Los Angeles Times
The sound of bagpipes echoed through the Forum on Thursday as firefighters, loved ones and family members of slain Los Angeles County firefighter Tory Carlon memorialized him as a beloved fire specialist whose modest demeanor belied his fierce dedication as a public servant for two decades.
“We had no idea he was held in such high esteem by his coworkers,” said Carlon’s brother, Brent, as he spoke in front of hundreds of blue-uniformed firefighters and mourners on a stage decorated with wreaths from his brother’s battalion. Just left of the stage, perched on an easel, was a photo of his brother in uniform.
“He was so humble about his career. The lives he had saved. The countless people he helped over the years, the people he mentored over the years,” Brent Carlon said.
Tory Carlon, 44, was fatally shot at Fire Station 81 in Agua Dulce by a colleague with whom he had been feuding with over workplace issues, authorities said. His death was the latest of several in the past decade, according to Chief Daryl Osby, who said at the memorial that he has hugged too many families of lost firefighters.
“This loss is extremely heartbreaking and tough, but also what remains in the hearts of many of us is Tory and how fondly we remember him for the man that he was,” Osby said.
Carlon began his career path as a young fire explorer, Osby said, then joined the Forest Service fire crew before eventually signing up for the department. “He was more than a firefighter; he was a loving husband, father, son and father, uncle. … His first love was his family,” Osby said of the father of three daughters. “Tory was affectionately known as a girl’s dad.”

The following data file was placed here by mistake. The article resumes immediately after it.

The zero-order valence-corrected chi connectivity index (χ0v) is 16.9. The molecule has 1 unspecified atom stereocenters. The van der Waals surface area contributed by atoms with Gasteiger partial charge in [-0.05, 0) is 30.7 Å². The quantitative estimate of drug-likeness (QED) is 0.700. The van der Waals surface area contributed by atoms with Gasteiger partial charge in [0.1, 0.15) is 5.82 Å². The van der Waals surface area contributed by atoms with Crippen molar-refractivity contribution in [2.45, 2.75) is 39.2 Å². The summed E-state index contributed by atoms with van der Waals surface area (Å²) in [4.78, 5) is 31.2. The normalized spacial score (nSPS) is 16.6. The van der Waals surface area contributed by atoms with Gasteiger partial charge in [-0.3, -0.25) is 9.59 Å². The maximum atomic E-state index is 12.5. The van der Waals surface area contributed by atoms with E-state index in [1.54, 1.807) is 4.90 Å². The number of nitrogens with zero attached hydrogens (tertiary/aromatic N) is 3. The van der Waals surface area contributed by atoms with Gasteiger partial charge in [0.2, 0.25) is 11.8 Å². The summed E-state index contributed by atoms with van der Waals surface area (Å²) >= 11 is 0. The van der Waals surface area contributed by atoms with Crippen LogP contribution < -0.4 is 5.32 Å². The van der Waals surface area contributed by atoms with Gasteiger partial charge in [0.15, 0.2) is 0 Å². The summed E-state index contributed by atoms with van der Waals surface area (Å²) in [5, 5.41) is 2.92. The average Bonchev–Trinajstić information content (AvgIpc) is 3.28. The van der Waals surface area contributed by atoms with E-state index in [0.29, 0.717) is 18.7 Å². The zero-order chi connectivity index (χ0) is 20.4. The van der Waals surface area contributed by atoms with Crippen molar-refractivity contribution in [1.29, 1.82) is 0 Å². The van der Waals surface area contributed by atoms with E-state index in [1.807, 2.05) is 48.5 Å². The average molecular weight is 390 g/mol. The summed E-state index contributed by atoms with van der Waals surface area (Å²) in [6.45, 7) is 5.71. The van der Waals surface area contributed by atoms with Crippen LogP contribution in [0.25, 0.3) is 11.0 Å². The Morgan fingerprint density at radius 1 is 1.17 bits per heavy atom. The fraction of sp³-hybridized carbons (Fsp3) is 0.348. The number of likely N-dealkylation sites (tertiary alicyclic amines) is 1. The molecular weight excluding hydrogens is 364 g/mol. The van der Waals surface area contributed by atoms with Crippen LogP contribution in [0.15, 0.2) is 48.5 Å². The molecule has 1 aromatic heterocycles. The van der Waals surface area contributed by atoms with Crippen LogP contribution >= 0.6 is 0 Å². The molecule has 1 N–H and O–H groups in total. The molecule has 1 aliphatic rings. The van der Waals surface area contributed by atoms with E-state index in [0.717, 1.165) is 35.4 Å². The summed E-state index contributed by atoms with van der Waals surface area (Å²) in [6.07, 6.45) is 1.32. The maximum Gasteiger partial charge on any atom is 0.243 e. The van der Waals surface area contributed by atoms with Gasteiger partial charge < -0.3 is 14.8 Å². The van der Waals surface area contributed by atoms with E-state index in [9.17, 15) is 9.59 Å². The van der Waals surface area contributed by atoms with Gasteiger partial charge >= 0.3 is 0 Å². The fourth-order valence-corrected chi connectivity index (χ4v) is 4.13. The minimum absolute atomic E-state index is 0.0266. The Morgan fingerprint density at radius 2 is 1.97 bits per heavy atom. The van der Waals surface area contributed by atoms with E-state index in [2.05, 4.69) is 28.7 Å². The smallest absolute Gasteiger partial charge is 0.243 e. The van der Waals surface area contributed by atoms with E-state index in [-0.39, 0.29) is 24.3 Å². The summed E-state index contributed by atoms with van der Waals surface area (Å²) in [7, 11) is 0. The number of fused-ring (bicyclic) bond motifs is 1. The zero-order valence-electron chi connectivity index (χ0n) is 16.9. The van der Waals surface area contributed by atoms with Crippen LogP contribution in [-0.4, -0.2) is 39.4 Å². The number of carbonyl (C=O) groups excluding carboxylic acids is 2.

At the memorial, the Carlon family was presented with a Medal of Valor for Carlon’s brave service along with the Star and Stripes flag that was flying over Fire Station 81 the day of Carlon’s death.
“It is crazy how much your life can change within a second,” said Joslyn, Carlon’s oldest daughter, who was accompanied by her mom and sisters as she addressed the gathering. “You don’t know what I would give to just hug my dad again, tell him I love him and see his beautiful smile just one last time. Life is too short to take anything for granted.”
Colleagues gave emotional speeches. “Tory had such a huge impact on his family and so many others,” said firefighter-paramedic Gary Reichman, who worked with Carlon at Fire Station 81 and attended his daughter’s high school graduation after the shooting. “Even though Tory isn’t with us anymore, his spirit and legacy live on forever. His heart was full of love for Heidi and his girls.”
Reichman added, “In my 32 years on the job, Tory was the best I ever worked with. He had the biggest heart, pride and passion for his job. Tory, I’ll miss you forever. Thank you for every great day.”
Brent, Carlon’s brother, told stories of Carlon growing up. “Tory was always a little shy but always had a smile on his face … and sunglasses everywhere he went.” His brother recalled his favorite meal was Del Taco.
Carlon was fatally shot by firefighter Jonathan Tatone on June 1. The station captain heard the shot and came down to the scene, where he was wounded by Tatone, who later killed himself.
Lt. Brandon Dean of the Los Angeles County Sheriff’s Department’s Homicide Bureau said the shooting was a result of a workplace dispute. “We do believe there was some disagreement over work performance and work-related issues,” he said.
Law enforcement sources said Tatone and Carlon worked at the station but on different shifts and had been clashing for some time over operations and other issues.
This story originally appeared in Los Angeles Times.
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